The exhibition is staged as a series of progressions so a work may sit architecturally within a space and is sometimes placed within their own environments. Anthony McCall’s cinematic beam of light is projected within its own darkness and Doug Wheeler’s Plexigas square is described as an object by neon lights which articulate the edges. One stands rather reverentially in the blue haze waiting for enlightenment much like standing before Rothko’s solemn canvases. Wheeler’s work has a pleasing, ambient glow but can’t match Cerith Wyn Evan’s ‘S=u=p=e=r=s=t=r=u=c=t=u=r=e’, a series of three floor to ceiling columns that throb with heat and light. They have an organic quality, illuminating slowly and tentatively so that you can almost hear them breathe. When the light arrives it’s reminiscent of the warm sun touching your face on a winter’s day.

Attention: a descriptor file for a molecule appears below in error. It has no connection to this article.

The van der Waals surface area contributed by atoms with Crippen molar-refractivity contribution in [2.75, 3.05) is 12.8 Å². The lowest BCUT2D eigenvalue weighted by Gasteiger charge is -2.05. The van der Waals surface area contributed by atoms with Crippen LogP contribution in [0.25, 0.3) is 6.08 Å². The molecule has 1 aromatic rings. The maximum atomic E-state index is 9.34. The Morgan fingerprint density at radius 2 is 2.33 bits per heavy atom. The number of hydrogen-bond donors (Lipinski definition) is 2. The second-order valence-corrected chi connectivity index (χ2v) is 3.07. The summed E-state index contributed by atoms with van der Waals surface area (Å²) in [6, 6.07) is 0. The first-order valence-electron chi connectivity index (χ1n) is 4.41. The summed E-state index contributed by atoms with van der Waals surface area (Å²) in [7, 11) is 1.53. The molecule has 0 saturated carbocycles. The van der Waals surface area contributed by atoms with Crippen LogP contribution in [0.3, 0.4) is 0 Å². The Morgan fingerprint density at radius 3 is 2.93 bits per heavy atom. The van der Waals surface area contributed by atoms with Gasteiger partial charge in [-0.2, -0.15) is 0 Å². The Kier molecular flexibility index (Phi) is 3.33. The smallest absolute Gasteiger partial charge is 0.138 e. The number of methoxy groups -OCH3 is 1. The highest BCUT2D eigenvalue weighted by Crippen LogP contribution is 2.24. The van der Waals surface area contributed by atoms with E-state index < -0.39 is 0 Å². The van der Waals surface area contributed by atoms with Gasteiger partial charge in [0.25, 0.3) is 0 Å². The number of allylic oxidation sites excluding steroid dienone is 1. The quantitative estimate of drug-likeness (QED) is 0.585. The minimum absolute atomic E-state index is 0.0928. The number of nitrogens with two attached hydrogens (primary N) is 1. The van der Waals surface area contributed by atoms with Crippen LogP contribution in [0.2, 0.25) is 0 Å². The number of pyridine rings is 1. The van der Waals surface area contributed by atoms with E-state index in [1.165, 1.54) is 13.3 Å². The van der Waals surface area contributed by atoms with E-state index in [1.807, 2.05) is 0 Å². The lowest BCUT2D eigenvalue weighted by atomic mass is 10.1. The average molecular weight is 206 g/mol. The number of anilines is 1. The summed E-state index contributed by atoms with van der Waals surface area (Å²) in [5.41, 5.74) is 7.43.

A show exploring light wouldn’t be complete without the inclusion of James Turrell or Dan Flavin and the curators suitably oblige. Turrell’s ‘Wedgework V’ delivers all of his stagecraft in setting up illusions modelled out of projected light. Having navigated a pitch-black corridor you enter a ‘viewing’ space with seating from which you observe a ‘sensing’ space consisting of a triangular void given a sense of solidity. We are conscious of witnessing an illusion that toys with certainties of perception. As such is an actionless event and still-life, both ambient and objectified. This is a sensory experience that washes us in sanguinary and sticky colours of the spectrum associated with procreation and regeneration, orange, scarlett and magenta. Returned to the womb, you are encouraged to linger for fifteen minutes. There’s an invigorating rush like having a multivitamin shot. However, this headiness passes and what one remembers is something very aestheticized and fleeting.  Turrell’s work feels rather controlling as if we are being compelled to connect with the sublime. Having emerged from the strict parameters of the installation, the visitor leaves with a queasy feeling that the piece is not entirely honest.